I would say there were several inspirations accumulated over the years that inspired “Wet Silence.” I have always been observant and curious so from the time I was a young girl, I wondered about the lives of Hindu widows. The permissions, the restrictions, the barrenness, and the lack of voice inflicted upon them. The heavy hand of patriarchy defining a woman’s existence after her husband died. I guess, what I saw stayed with me and led to “Wet Silence.”
Hindu widows whom I knew personally and interacted with; Hindu widows whose stories were shared with me by their friends and family; and, the fear that only one/limited story was being shared about Hindu widows.
Q2. There’s lot of emotions in every word written, have you ever come across a Hindu widow, or know one closely? Tell us the story behind the book.
I write the stories that need to be told (from my humble point of view) and often times the stories pick me. There is an urge and need to pour out words. The ill treatment of many Hindu widows and their place in society has bothered me for as long as I can remember. And, though a lot has been written about Hindu widows in India, I haven’t seen much about the path I have chosen for this book.
My Dadi, paternal grandmother, became a widow when I was a little girl. While she led a comfortable and cozy life, there were no restrictions or rules, but she had no companion. That reality haunted me until the day she died.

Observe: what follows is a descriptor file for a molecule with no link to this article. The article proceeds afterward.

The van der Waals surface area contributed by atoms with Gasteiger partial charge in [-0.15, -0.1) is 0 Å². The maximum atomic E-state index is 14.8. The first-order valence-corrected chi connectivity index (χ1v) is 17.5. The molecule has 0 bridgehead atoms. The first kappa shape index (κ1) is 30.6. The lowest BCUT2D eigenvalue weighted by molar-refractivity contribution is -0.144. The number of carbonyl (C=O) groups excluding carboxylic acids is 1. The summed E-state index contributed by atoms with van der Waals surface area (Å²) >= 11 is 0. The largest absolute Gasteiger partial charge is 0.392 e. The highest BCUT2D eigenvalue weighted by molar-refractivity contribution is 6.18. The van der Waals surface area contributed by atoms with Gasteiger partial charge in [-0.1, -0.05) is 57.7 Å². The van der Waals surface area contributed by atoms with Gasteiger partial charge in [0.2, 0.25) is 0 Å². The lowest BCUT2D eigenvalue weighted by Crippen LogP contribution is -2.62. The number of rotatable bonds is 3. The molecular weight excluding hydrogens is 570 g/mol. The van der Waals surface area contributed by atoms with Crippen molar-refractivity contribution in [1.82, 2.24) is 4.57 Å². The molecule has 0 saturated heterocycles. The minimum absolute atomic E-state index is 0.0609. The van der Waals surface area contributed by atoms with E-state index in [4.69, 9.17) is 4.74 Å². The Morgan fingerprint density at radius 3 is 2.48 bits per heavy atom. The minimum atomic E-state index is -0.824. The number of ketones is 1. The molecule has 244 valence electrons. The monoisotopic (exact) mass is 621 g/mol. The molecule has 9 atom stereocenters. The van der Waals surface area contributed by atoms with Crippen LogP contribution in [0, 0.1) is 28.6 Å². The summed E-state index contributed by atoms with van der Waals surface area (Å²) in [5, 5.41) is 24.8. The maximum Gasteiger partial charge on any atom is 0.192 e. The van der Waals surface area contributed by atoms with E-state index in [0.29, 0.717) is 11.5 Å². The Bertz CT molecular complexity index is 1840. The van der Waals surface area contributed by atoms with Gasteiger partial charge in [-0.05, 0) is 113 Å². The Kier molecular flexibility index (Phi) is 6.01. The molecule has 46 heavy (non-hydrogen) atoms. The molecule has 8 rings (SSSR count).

Q3. You are a prolific writer, how do you manage your projects?
I have a corporate background and a Type A personality ;-) These two things help me stay focused and conscious of my time.
Q4. Who comes up with new ideas for your books?
100% me. I only tell the stories that I need to tell: this maddening urge and compulsion to turn thoughts and research into a book...that’s what keeps me going. Often times, I write to make sense of the world around me. And, authenticity is extremely important to me. How can anyone else see the world the way I do? It’s my own unique experience.
Q5. How does it feel to be featured as “One of the most influential Asians of our time”?
It’s flattering but surreal. I mean, it doesn’t change me at all as an individual. But, it’s heart-warming and encouraging to find out that my writing has made a difference in people’s lives. It makes me feel a bit more responsible for what I put out there.
Q6. For all writer fans of yours please give some tips.
All I can say is write from a place of authenticity and tell the story that you want to tell. Not what sells or doesn’t sell. Not everyone will like or relate to your work and that’s okay. But there is nothing more comforting that knowing you wrote what you wanted to write as opposed to what others expected you to write.
Don’t be shy of hard work and definitely don’t let rejections stop you from writing. When you show up with devotion, your words will too.
Sweta Srivastava Vikram (www.swetavikram.com), featured by Asian Fusion as “One of the most influential Asians of our time,” is an award-winning writer, five times Pushcart Prize nominee, Amazon bestselling author of 10 books, novelist, poet, essayist, and columnist. Sweta, also a certified yoga teacher, wellness entrepreneur, and a student of Ayurveda, teaches the power of yoga & mindful living to trauma survivors. A graduate of Columbia University, when Sweta is not doing yoga, cooking, traveling, writing books, or posts for magazines, teaching creative writing, or giving talks on gender equality, she works as a digital and content marketing consultant. Sweta lives in New York City with her husband and can be found on Twitter [@swetavikram], Facebook [https://www.facebook.com/Words.By.Sweta], and Instagram [https://www.instagram.com/swetavikram]